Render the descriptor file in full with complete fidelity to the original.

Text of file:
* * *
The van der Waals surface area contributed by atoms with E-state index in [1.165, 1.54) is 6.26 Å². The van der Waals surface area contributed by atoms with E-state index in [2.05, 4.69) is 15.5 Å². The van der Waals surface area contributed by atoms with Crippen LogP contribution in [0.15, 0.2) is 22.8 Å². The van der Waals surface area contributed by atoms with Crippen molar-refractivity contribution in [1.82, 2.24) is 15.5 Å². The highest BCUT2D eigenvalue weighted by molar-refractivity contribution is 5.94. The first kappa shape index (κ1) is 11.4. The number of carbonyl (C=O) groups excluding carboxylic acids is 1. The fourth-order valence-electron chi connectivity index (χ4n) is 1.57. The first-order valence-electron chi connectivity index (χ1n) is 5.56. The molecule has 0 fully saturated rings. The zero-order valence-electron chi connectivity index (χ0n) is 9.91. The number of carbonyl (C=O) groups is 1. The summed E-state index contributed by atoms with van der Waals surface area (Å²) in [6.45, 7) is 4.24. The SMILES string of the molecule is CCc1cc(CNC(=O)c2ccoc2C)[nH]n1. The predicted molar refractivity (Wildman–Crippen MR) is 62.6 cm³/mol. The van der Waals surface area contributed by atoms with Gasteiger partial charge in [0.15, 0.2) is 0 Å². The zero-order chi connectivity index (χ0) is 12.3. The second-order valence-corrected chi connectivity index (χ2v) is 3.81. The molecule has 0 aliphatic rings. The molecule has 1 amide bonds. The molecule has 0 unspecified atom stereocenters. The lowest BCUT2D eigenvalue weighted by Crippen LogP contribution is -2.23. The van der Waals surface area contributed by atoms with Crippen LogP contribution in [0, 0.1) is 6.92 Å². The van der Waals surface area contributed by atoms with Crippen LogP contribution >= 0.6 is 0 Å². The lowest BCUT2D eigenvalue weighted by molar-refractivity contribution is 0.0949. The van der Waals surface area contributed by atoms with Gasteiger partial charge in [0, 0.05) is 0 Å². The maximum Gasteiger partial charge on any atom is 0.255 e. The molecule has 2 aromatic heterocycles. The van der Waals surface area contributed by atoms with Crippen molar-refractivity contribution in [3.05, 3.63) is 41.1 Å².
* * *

The van der Waals surface area contributed by atoms with E-state index in [1.165, 1.54) is 6.26 Å². The van der Waals surface area contributed by atoms with E-state index in [2.05, 4.69) is 15.5 Å². The van der Waals surface area contributed by atoms with Crippen LogP contribution in [0.15, 0.2) is 22.8 Å². The van der Waals surface area contributed by atoms with Crippen molar-refractivity contribution in [1.82, 2.24) is 15.5 Å². The highest BCUT2D eigenvalue weighted by molar-refractivity contribution is 5.94. The first kappa shape index (κ1) is 11.4. The number of carbonyl (C=O) groups excluding carboxylic acids is 1. The fourth-order valence-electron chi connectivity index (χ4n) is 1.57. The first-order valence-electron chi connectivity index (χ1n) is 5.56. The molecule has 0 fully saturated rings. The zero-order valence-electron chi connectivity index (χ0n) is 9.91. The number of carbonyl (C=O) groups is 1. The summed E-state index contributed by atoms with van der Waals surface area (Å²) in [6.45, 7) is 4.24. The SMILES string of the molecule is CCc1cc(CNC(=O)c2ccoc2C)[nH]n1. The predicted molar refractivity (Wildman–Crippen MR) is 62.6 cm³/mol. The van der Waals surface area contributed by atoms with Gasteiger partial charge in [0.15, 0.2) is 0 Å². The zero-order chi connectivity index (χ0) is 12.3. The second-order valence-corrected chi connectivity index (χ2v) is 3.81. The molecule has 0 aliphatic rings. The molecule has 1 amide bonds. The molecule has 0 unspecified atom stereocenters. The lowest BCUT2D eigenvalue weighted by Crippen LogP contribution is -2.23. The van der Waals surface area contributed by atoms with Crippen LogP contribution in [0, 0.1) is 6.92 Å². The van der Waals surface area contributed by atoms with Crippen LogP contribution >= 0.6 is 0 Å². The lowest BCUT2D eigenvalue weighted by molar-refractivity contribution is 0.0949. The van der Waals surface area contributed by atoms with Gasteiger partial charge in [0, 0.05) is 0 Å². The maximum Gasteiger partial charge on any atom is 0.255 e. The molecule has 2 aromatic heterocycles. The van der Waals surface area contributed by atoms with Crippen molar-refractivity contribution in [3.05, 3.63) is 41.1 Å².